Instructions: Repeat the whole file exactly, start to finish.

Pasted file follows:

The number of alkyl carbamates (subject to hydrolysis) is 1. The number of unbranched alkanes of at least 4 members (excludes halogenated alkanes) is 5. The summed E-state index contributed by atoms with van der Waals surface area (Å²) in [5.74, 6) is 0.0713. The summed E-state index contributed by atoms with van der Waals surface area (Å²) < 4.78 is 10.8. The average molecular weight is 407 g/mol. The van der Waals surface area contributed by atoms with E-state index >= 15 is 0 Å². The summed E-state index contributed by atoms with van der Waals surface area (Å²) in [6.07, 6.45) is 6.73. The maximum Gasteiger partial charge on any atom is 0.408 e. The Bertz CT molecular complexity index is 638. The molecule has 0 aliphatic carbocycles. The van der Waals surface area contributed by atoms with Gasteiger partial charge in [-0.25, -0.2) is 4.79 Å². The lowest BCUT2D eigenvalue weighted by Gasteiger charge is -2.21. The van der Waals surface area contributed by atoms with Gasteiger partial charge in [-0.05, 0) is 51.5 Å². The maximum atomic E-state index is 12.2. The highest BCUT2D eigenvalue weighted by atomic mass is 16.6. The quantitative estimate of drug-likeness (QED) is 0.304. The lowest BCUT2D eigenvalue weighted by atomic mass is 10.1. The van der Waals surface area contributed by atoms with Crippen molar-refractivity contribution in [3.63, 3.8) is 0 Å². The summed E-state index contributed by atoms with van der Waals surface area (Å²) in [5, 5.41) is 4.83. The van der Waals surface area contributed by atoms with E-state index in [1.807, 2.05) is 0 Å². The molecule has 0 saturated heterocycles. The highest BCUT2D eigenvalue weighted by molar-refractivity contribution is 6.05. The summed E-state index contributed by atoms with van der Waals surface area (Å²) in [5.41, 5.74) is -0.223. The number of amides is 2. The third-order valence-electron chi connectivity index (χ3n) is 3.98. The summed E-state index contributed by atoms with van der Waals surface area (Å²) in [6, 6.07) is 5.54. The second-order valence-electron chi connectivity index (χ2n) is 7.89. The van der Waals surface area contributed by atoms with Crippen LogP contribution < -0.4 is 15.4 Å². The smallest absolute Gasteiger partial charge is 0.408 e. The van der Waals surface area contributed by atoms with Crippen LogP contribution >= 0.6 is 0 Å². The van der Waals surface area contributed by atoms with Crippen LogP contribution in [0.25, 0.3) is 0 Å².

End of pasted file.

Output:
The number of alkyl carbamates (subject to hydrolysis) is 1. The number of unbranched alkanes of at least 4 members (excludes halogenated alkanes) is 5. The summed E-state index contributed by atoms with van der Waals surface area (Å²) in [5.74, 6) is 0.0713. The summed E-state index contributed by atoms with van der Waals surface area (Å²) < 4.78 is 10.8. The average molecular weight is 407 g/mol. The van der Waals surface area contributed by atoms with E-state index >= 15 is 0 Å². The summed E-state index contributed by atoms with van der Waals surface area (Å²) in [6.07, 6.45) is 6.73. The maximum Gasteiger partial charge on any atom is 0.408 e. The Bertz CT molecular complexity index is 638. The molecule has 0 aliphatic carbocycles. The van der Waals surface area contributed by atoms with Gasteiger partial charge in [-0.25, -0.2) is 4.79 Å². The lowest BCUT2D eigenvalue weighted by Gasteiger charge is -2.21. The van der Waals surface area contributed by atoms with Gasteiger partial charge in [-0.05, 0) is 51.5 Å². The maximum atomic E-state index is 12.2. The highest BCUT2D eigenvalue weighted by atomic mass is 16.6. The quantitative estimate of drug-likeness (QED) is 0.304. The lowest BCUT2D eigenvalue weighted by atomic mass is 10.1. The van der Waals surface area contributed by atoms with Crippen molar-refractivity contribution in [3.63, 3.8) is 0 Å². The summed E-state index contributed by atoms with van der Waals surface area (Å²) in [5, 5.41) is 4.83. The van der Waals surface area contributed by atoms with E-state index in [1.807, 2.05) is 0 Å². The molecule has 0 saturated heterocycles. The highest BCUT2D eigenvalue weighted by molar-refractivity contribution is 6.05. The summed E-state index contributed by atoms with van der Waals surface area (Å²) in [5.41, 5.74) is -0.223. The number of amides is 2. The third-order valence-electron chi connectivity index (χ3n) is 3.98. The summed E-state index contributed by atoms with van der Waals surface area (Å²) in [6, 6.07) is 5.54. The second-order valence-electron chi connectivity index (χ2n) is 7.89. The van der Waals surface area contributed by atoms with Crippen LogP contribution < -0.4 is 15.4 Å². The smallest absolute Gasteiger partial charge is 0.408 e. The van der Waals surface area contributed by atoms with Crippen LogP contribution >= 0.6 is 0 Å². The van der Waals surface area contributed by atoms with Crippen LogP contribution in [0.25, 0.3) is 0 Å².